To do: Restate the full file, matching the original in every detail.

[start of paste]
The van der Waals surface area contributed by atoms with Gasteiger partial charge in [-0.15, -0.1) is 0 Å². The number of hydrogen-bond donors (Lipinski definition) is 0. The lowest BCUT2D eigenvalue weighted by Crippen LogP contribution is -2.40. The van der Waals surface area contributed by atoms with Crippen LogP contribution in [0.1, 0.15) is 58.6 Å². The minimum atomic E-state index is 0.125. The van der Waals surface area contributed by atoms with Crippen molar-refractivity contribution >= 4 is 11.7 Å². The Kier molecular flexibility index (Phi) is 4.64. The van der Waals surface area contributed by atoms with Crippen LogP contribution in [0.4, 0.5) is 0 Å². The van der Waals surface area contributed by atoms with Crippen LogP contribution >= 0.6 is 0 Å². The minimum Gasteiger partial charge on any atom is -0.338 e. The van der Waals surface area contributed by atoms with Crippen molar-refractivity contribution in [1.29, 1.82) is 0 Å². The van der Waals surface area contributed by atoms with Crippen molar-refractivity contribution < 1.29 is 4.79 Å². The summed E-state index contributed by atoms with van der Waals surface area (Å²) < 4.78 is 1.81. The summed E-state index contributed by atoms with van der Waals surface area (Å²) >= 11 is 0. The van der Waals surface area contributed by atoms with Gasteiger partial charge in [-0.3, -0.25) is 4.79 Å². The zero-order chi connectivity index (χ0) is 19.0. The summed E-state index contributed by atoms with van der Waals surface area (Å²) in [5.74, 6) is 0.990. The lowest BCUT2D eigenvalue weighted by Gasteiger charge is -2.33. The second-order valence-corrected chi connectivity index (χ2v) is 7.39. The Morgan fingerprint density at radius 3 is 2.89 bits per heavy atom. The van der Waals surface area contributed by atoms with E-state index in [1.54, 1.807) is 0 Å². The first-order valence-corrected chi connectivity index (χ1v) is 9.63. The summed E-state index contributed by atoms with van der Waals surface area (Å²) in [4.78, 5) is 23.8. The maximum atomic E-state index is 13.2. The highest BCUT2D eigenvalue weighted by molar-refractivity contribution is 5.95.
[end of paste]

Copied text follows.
The van der Waals surface area contributed by atoms with Gasteiger partial charge in [-0.15, -0.1) is 0 Å². The number of hydrogen-bond donors (Lipinski definition) is 0. The lowest BCUT2D eigenvalue weighted by Crippen LogP contribution is -2.40. The van der Waals surface area contributed by atoms with Crippen LogP contribution in [0.1, 0.15) is 58.6 Å². The minimum atomic E-state index is 0.125. The van der Waals surface area contributed by atoms with Crippen molar-refractivity contribution >= 4 is 11.7 Å². The Kier molecular flexibility index (Phi) is 4.64. The van der Waals surface area contributed by atoms with Crippen LogP contribution in [0.4, 0.5) is 0 Å². The van der Waals surface area contributed by atoms with Crippen LogP contribution >= 0.6 is 0 Å². The minimum Gasteiger partial charge on any atom is -0.338 e. The van der Waals surface area contributed by atoms with Crippen molar-refractivity contribution in [1.29, 1.82) is 0 Å². The van der Waals surface area contributed by atoms with Crippen molar-refractivity contribution < 1.29 is 4.79 Å². The summed E-state index contributed by atoms with van der Waals surface area (Å²) < 4.78 is 1.81. The summed E-state index contributed by atoms with van der Waals surface area (Å²) >= 11 is 0. The van der Waals surface area contributed by atoms with Gasteiger partial charge in [-0.3, -0.25) is 4.79 Å². The zero-order chi connectivity index (χ0) is 19.0. The summed E-state index contributed by atoms with van der Waals surface area (Å²) in [5.74, 6) is 0.990. The lowest BCUT2D eigenvalue weighted by Gasteiger charge is -2.33. The second-order valence-corrected chi connectivity index (χ2v) is 7.39. The Morgan fingerprint density at radius 3 is 2.89 bits per heavy atom. The van der Waals surface area contributed by atoms with E-state index in [1.54, 1.807) is 0 Å². The first-order valence-corrected chi connectivity index (χ1v) is 9.63. The summed E-state index contributed by atoms with van der Waals surface area (Å²) in [4.78, 5) is 23.8. The maximum atomic E-state index is 13.2. The highest BCUT2D eigenvalue weighted by molar-refractivity contribution is 5.95.